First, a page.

Do you remember when the news was really news? I'm talking about when reporters gathered hard-hitting news and pulled no punches.
When you wanted news, you got the news!
Growing up in rural West Virginia one thing I learned, aside from cow-tipping and how to drink moonshine without throwing up, was that if you wanted to get by in the world, you had to know what was going on in the world. The way to do that was to not waste your time fishing with cherry bombs and peeping into the neighbor's bedroom windows at night. No, we were taught to read the newspaper - and not just the funnies either - but the real news.
One such newspaper that offered us the news we craved was the:
Newspapers like the Weekly World News weren't shamelessly promoted by ads. We weren't harassed into paying subscription fees and finding that the paper would never show up on our front porches. We didn't have to crawl through the rose bushes in the pouring rain to retrieve our paper because of the errant throw of a snotty-nosed delivery boy who would hurl it from the cover of his parent's pickup truck.
Uh-uh, all we had to do was to make a trip to supermarket to buy some groceries. We'd then go to the checkout register - and there it was, next to the TV Guide and the Saturday Evening Post. We could even skip through the pages while the pimply-faced gum-chewing teenage girl at the register struggled to take off her brown and white saddle shoes to count to more than ten while making change for the customer ahead of us.
If you wanted human interest stories about the struggles of normal everyday people, the WWN was the source straight from the source.
When it came to sports, we didn't want to hear about a Super Bowl with two teams playing that we didn't like. We certainly didn't want to read about those *%#@$ Yankees.
We didn't want to read about those overpaid prima Donna professional athletes. No, we wanted to learn which one of the local yokels won the XXIV World Championship of Watermelon Seed Spitting. We wanted to see the results of the playoffs of the Tug-of-War over the slop pit of a pig pen.
We wanted to hear about the local farmer who grew vegetables resembling human sexual organs. We were enthralled to read about those inbred hicks with a pinch of snuff in their fat jowls who were abducted by the large-eyed, gray-skinned beings from a space ship shaped like a Phillie Cheroot.
We wanted human interest stories. We wanted to hear about miracle births. You know the ones I mean, like the babies born with Van Dyke beards or the one who sang opera as the doctor delivered them. Don't forget the one born with a halo encircling its tiny head.
If the newspapers today make a printing or reporting mistake, if they run corrections at all, they will bury them in the back of the paper with small print at the bottom of the page, usually between an ad for XXX videos and a lost and found notice about someone's pet named Fifi or Petunia.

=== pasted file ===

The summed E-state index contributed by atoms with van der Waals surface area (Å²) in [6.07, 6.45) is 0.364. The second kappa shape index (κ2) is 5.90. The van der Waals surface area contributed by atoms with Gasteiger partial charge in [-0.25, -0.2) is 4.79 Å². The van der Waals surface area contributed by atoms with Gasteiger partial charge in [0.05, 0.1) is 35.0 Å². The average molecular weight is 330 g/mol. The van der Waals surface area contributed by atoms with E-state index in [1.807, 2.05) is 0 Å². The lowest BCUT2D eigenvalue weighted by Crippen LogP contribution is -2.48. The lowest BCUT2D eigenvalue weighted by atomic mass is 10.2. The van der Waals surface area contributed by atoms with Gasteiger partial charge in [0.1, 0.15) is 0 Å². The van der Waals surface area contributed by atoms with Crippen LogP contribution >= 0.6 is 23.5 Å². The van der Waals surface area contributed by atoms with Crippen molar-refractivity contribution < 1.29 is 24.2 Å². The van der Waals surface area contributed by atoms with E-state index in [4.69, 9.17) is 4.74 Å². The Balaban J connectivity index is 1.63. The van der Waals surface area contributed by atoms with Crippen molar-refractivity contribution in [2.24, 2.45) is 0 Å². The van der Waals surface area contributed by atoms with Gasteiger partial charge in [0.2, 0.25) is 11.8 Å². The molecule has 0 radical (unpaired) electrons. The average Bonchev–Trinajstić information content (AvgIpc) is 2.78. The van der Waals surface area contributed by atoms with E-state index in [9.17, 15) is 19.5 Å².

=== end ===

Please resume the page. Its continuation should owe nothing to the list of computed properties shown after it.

When the Weekly World News made a mistake, which was rare because of the accuracy of their reporters, they would put it on page two in a big box almost as big as a Montgomery Ward advertisement. It didn't really matter if they printed a correction or a retraction, because that paper attracted only intelligent readers who knew right away if there was a mistake.
I don't how that paper did it, but they always seemed to scoop the large city publications. I don't know if it was because of the diligence of their reporters, or that the major papers were afraid to run the stories.
Whatever the reason, it would be only the WWN that informed the world of the mutated giant ants in Africa. The paper scooped the world that it was an off course Cessna two-seater that collided with and caused Sky Lab to fall from its 250-mile-high orbit.
The world of Palaeontology was turned upside down when the Word Weekly News reported the findings of new species of dinosaur in the desert in Arizona. Scientists and Theologians alike were stunned to learn that this saurian creature was possibly of the Jewish faith! Next to the head of the forty-foot tall reptile was the fossilized remains of what resembled a giant skullcap or a yarmulke.
One alert WWN reporter noticed the resembance of the dinosaur to one of the alien stars in the Star Wars prequel films, in particular the Gungan, Jar Jar Binks. This spurred a team of geneticists to track down Ahmed Best who played the character. Their plan was to obtain DNA samples from the actor and compare them to trace DNA samples found in the partially surviving marrow of the fossilized skeletal remains of the prehistoric beast.
The Weekly World News doesn't limit its pages to sensational news either. The paper is well know for its attention to the Arts, especially the Theater.
Yes, they had comics too!
Of course, the World Weekly News never forgot us, the children. The paper often run great cartoons and they were always on the level of elementary and pre-school aged children.